The final bids went in on 13 July and within only a day InfraRed and Equitix were announced as the victors. Various sources say the opposition were quite shocked at the clear blue water between their equity offers. IJGlobal has learned it was in the region of £150 million to £200 million difference.
The winning bid implies an enterprise value of roughly £3.3 billion for HS1 Ltd. This is including £1.9 billion of existing debt which remains in place, a £900 million equity cheque and roughly £500 million of holding company debt raised to support the acquisition.
The acquisition completed on 6 September 2017, after signing of the deal was announced on 14 July.
InfraRed managed to bring on board an assortment of Korean institutional investors as well as UK local authority pension funds as co-investors on the equity.
National Pension Service of Korea (NPS) stumped up a commitment for 30% of the equity, which will be managed by InfraRed. With some uncertainty that this would all be signed off in time by NPS as it worked through its lengthier internal approvals, InfraRed and Equitix had arranged a short bridge loan as a safety net to cover the portion, though it was not needed ultimately.
The £900 million of equity breaks down as:
- Equitix – 35%
- HICL Infrastructure – 21.8% for £196 million
- NPS – 30%
- Korean and British co-investors with InfraRed – 13.2% for roughly £120 million
The roughly £500 million of holdco debt, meanwhile, was for the most part underwritten by Goldman Sachs.
Near to £450 million is long-term debt maturing in 2038, underwritten by Goldman Sachs. This is split into a fixed-rate tranche, and an inflation-linked debt tranche. The fixed-rate piece accounts for the majority of this debt and has so far been syndicated to the bank ING and institutional lenders Legal & General Investment Management (LGIM) and Macquarie’s debt business. Pricing on this fixed-rate piece comes in at an all-in coupon close to 3%, and the benchmark used is gilts.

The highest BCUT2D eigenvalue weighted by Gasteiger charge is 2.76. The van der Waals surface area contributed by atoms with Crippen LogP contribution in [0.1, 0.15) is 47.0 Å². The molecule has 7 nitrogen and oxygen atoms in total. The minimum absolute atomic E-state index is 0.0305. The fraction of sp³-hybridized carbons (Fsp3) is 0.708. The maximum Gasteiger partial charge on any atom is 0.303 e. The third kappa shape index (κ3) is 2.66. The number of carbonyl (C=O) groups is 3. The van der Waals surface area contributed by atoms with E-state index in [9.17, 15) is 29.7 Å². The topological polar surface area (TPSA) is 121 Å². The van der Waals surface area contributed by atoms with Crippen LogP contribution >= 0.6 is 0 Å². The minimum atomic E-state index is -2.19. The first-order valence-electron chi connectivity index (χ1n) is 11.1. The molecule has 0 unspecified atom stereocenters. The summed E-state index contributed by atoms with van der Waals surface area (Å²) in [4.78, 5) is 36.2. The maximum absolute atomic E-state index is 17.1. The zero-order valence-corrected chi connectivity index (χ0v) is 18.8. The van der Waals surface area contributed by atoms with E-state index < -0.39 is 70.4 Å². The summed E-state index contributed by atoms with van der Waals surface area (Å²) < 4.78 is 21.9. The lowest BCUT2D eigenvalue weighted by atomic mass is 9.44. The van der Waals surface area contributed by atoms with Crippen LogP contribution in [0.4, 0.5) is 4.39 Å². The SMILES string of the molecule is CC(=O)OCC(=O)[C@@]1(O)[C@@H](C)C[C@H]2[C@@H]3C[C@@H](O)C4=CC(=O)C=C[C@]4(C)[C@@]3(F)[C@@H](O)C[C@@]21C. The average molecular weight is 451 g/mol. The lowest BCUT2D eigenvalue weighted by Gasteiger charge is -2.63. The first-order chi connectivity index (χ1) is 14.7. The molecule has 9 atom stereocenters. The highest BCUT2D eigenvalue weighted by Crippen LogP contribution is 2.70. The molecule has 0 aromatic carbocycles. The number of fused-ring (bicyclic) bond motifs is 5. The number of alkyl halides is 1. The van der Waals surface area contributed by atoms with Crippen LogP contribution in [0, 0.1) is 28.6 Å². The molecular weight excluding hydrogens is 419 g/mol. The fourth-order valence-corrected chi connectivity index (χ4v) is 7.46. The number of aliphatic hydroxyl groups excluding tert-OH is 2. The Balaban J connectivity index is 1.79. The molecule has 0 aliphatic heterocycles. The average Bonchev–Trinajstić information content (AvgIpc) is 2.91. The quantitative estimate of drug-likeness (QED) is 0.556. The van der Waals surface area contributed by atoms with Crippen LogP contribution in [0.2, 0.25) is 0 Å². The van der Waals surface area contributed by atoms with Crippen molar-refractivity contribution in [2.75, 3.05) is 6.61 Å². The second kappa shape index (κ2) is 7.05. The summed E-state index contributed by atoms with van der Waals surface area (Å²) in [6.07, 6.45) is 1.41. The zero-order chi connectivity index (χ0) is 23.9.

Rounding the holdco debt to around £500 million is a smaller bank facility of around £50 million with a five-year tenor. This serves as a liquidity line and comes from MUFG, SMBC and Santander. The pricing for this floating rate debt is said to be in the region of 120bp to 130bp.
Macquarie Capital was financial adviser for the buyers, while Allen & Overy was legal adviser. Linklaters and Ashurst had roles advising lenders.
HS1 Ltd is concession holder through to the end of 2040 for a 109km rail link including tunnels and bridges, as well as four stations along its route at St. Pancras in central London, Stratford and Ebbsfleet in east London and Ashford in Kent. The line is built to handle trains travelling at 300km per hour.
The principle train operators using the line are Eurostar, whose trains go on into the Eurotunnel to emerge in France, and UK operator Southeastern. The charges they pay are partially regulated, and partly depend on train volumes.
In the year up to 31 March 2017, HS1 Ltd’s earnings before interest, tax, depreciation and amortisation (EBITDA) were £185 million and turnover was £305.4 million. Taking the rough £3.3 billion enterprise valuation of the deal, the EBITDA multiple would come out at nearly 18x.
New competitive levels
Everybody knew this deal would be competitive – it’s a regulated UK infrastructure trophy asset. But some in the market are saying a new precedent has been set in how competitive some infrastructure funds are willing to be, given how far the winners beat peers Dalmore and Amber on price. This cluster of infrastructure fund managers have typically priced closely in previous auctions.
One person with a role on the deal suggests that some of these managers might be seen bidding in a fresh UK auction if Cory comes up for sale. Its principal asset is the Riverside Energy from Waste Plant, and though in a riskier sector, its business is underpinned in large part by a long-term contract with Western Riverside Waste Authority. Following a recent refinancing, the Cory sale is widely touted to launch later in 2017 or during 2018.